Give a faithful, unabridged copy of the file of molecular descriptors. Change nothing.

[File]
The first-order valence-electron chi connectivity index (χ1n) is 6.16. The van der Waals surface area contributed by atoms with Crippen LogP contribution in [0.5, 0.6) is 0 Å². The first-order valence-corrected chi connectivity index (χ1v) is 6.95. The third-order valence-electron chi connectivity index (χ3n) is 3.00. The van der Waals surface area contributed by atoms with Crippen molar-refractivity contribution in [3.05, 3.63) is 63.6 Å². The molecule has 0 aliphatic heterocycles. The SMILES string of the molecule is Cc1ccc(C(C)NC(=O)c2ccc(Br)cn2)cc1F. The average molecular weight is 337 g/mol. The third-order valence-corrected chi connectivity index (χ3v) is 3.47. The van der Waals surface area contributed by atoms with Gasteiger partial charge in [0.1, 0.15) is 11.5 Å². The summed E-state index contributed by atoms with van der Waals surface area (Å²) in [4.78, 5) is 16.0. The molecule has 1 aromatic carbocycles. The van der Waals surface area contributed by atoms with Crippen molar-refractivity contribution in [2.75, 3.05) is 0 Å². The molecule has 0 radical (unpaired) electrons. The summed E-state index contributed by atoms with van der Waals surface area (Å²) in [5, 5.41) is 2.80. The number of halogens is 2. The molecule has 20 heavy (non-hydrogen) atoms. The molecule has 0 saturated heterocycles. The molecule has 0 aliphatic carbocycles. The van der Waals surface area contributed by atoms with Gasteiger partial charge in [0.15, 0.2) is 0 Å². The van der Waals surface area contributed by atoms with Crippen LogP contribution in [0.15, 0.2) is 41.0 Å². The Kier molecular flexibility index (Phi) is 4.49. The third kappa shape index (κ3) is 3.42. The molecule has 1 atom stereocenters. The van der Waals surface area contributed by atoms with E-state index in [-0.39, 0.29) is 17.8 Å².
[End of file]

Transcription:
The first-order valence-electron chi connectivity index (χ1n) is 6.16. The van der Waals surface area contributed by atoms with Crippen LogP contribution in [0.5, 0.6) is 0 Å². The first-order valence-corrected chi connectivity index (χ1v) is 6.95. The third-order valence-electron chi connectivity index (χ3n) is 3.00. The van der Waals surface area contributed by atoms with Crippen molar-refractivity contribution in [3.05, 3.63) is 63.6 Å². The molecule has 0 aliphatic heterocycles. The SMILES string of the molecule is Cc1ccc(C(C)NC(=O)c2ccc(Br)cn2)cc1F. The average molecular weight is 337 g/mol. The third-order valence-corrected chi connectivity index (χ3v) is 3.47. The van der Waals surface area contributed by atoms with Gasteiger partial charge in [0.1, 0.15) is 11.5 Å². The summed E-state index contributed by atoms with van der Waals surface area (Å²) in [4.78, 5) is 16.0. The molecule has 1 aromatic carbocycles. The van der Waals surface area contributed by atoms with Crippen molar-refractivity contribution in [2.75, 3.05) is 0 Å². The molecule has 0 radical (unpaired) electrons. The summed E-state index contributed by atoms with van der Waals surface area (Å²) in [5, 5.41) is 2.80. The number of halogens is 2. The molecule has 20 heavy (non-hydrogen) atoms. The molecule has 0 saturated heterocycles. The molecule has 0 aliphatic carbocycles. The van der Waals surface area contributed by atoms with Gasteiger partial charge in [0.15, 0.2) is 0 Å². The van der Waals surface area contributed by atoms with Crippen LogP contribution in [0.15, 0.2) is 41.0 Å². The Kier molecular flexibility index (Phi) is 4.49. The third kappa shape index (κ3) is 3.42. The molecule has 1 atom stereocenters. The van der Waals surface area contributed by atoms with E-state index in [-0.39, 0.29) is 17.8 Å².